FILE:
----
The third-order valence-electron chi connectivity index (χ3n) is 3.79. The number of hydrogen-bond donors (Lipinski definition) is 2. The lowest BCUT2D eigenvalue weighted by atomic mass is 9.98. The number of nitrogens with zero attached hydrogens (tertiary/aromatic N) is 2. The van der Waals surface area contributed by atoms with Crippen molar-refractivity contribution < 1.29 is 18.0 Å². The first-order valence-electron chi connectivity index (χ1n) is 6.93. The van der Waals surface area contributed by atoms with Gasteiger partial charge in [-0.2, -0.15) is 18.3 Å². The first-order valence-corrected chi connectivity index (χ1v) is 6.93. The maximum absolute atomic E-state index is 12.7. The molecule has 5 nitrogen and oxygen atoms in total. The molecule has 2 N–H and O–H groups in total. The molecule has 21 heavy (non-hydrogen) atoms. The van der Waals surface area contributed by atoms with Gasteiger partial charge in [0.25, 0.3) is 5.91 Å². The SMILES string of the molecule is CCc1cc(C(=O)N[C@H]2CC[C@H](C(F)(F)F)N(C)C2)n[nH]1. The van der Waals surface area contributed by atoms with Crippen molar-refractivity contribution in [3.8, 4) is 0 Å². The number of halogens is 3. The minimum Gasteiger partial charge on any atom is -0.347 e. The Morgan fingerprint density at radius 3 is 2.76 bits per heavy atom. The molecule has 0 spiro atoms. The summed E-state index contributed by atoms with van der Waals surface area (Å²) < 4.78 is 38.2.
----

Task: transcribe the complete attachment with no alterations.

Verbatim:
The third-order valence-electron chi connectivity index (χ3n) is 3.79. The number of hydrogen-bond donors (Lipinski definition) is 2. The lowest BCUT2D eigenvalue weighted by atomic mass is 9.98. The number of nitrogens with zero attached hydrogens (tertiary/aromatic N) is 2. The van der Waals surface area contributed by atoms with Crippen molar-refractivity contribution < 1.29 is 18.0 Å². The first-order valence-electron chi connectivity index (χ1n) is 6.93. The van der Waals surface area contributed by atoms with Gasteiger partial charge in [-0.2, -0.15) is 18.3 Å². The first-order valence-corrected chi connectivity index (χ1v) is 6.93. The maximum absolute atomic E-state index is 12.7. The molecule has 5 nitrogen and oxygen atoms in total. The molecule has 2 N–H and O–H groups in total. The molecule has 21 heavy (non-hydrogen) atoms. The van der Waals surface area contributed by atoms with Gasteiger partial charge in [0.25, 0.3) is 5.91 Å². The SMILES string of the molecule is CCc1cc(C(=O)N[C@H]2CC[C@H](C(F)(F)F)N(C)C2)n[nH]1. The van der Waals surface area contributed by atoms with Crippen molar-refractivity contribution in [3.8, 4) is 0 Å². The number of halogens is 3. The minimum Gasteiger partial charge on any atom is -0.347 e. The Morgan fingerprint density at radius 3 is 2.76 bits per heavy atom. The molecule has 0 spiro atoms. The summed E-state index contributed by atoms with van der Waals surface area (Å²) < 4.78 is 38.2.